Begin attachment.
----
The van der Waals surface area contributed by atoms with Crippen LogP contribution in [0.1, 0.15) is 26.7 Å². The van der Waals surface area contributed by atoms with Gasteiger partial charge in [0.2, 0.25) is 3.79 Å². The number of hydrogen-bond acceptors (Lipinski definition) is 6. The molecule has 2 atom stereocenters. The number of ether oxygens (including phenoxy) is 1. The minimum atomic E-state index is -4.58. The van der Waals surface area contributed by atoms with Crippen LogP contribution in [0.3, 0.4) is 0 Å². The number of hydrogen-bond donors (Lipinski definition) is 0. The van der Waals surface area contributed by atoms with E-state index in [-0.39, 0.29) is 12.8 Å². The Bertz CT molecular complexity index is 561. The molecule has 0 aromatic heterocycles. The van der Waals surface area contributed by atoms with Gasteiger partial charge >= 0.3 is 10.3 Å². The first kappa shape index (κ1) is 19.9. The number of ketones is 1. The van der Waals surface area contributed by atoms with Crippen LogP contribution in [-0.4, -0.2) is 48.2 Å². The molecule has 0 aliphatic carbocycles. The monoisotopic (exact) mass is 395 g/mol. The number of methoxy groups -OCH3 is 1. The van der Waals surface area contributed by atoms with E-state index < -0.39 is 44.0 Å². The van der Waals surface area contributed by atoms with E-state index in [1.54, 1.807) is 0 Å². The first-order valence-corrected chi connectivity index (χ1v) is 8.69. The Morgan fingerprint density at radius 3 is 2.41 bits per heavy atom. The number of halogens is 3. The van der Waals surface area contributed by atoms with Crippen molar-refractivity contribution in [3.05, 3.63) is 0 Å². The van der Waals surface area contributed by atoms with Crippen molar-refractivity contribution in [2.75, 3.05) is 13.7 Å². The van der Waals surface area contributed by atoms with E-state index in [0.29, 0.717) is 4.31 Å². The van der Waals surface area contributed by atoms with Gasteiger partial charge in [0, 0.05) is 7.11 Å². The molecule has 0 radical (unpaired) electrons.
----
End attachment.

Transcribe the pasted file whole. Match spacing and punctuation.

The van der Waals surface area contributed by atoms with Crippen LogP contribution in [0.1, 0.15) is 26.7 Å². The van der Waals surface area contributed by atoms with Gasteiger partial charge in [0.2, 0.25) is 3.79 Å². The number of hydrogen-bond acceptors (Lipinski definition) is 6. The molecule has 2 atom stereocenters. The number of ether oxygens (including phenoxy) is 1. The minimum atomic E-state index is -4.58. The van der Waals surface area contributed by atoms with Crippen LogP contribution in [0.3, 0.4) is 0 Å². The number of hydrogen-bond donors (Lipinski definition) is 0. The van der Waals surface area contributed by atoms with E-state index in [-0.39, 0.29) is 12.8 Å². The Bertz CT molecular complexity index is 561. The molecule has 0 aromatic heterocycles. The van der Waals surface area contributed by atoms with Gasteiger partial charge >= 0.3 is 10.3 Å². The first kappa shape index (κ1) is 19.9. The number of ketones is 1. The van der Waals surface area contributed by atoms with Crippen LogP contribution in [-0.4, -0.2) is 48.2 Å². The molecule has 0 aliphatic carbocycles. The monoisotopic (exact) mass is 395 g/mol. The number of methoxy groups -OCH3 is 1. The van der Waals surface area contributed by atoms with E-state index < -0.39 is 44.0 Å². The van der Waals surface area contributed by atoms with E-state index in [1.54, 1.807) is 0 Å². The first-order valence-corrected chi connectivity index (χ1v) is 8.69. The Morgan fingerprint density at radius 3 is 2.41 bits per heavy atom. The number of halogens is 3. The van der Waals surface area contributed by atoms with Crippen molar-refractivity contribution in [3.05, 3.63) is 0 Å². The van der Waals surface area contributed by atoms with Crippen molar-refractivity contribution in [2.75, 3.05) is 13.7 Å². The van der Waals surface area contributed by atoms with E-state index in [0.29, 0.717) is 4.31 Å². The van der Waals surface area contributed by atoms with Gasteiger partial charge in [0, 0.05) is 7.11 Å². The molecule has 0 radical (unpaired) electrons.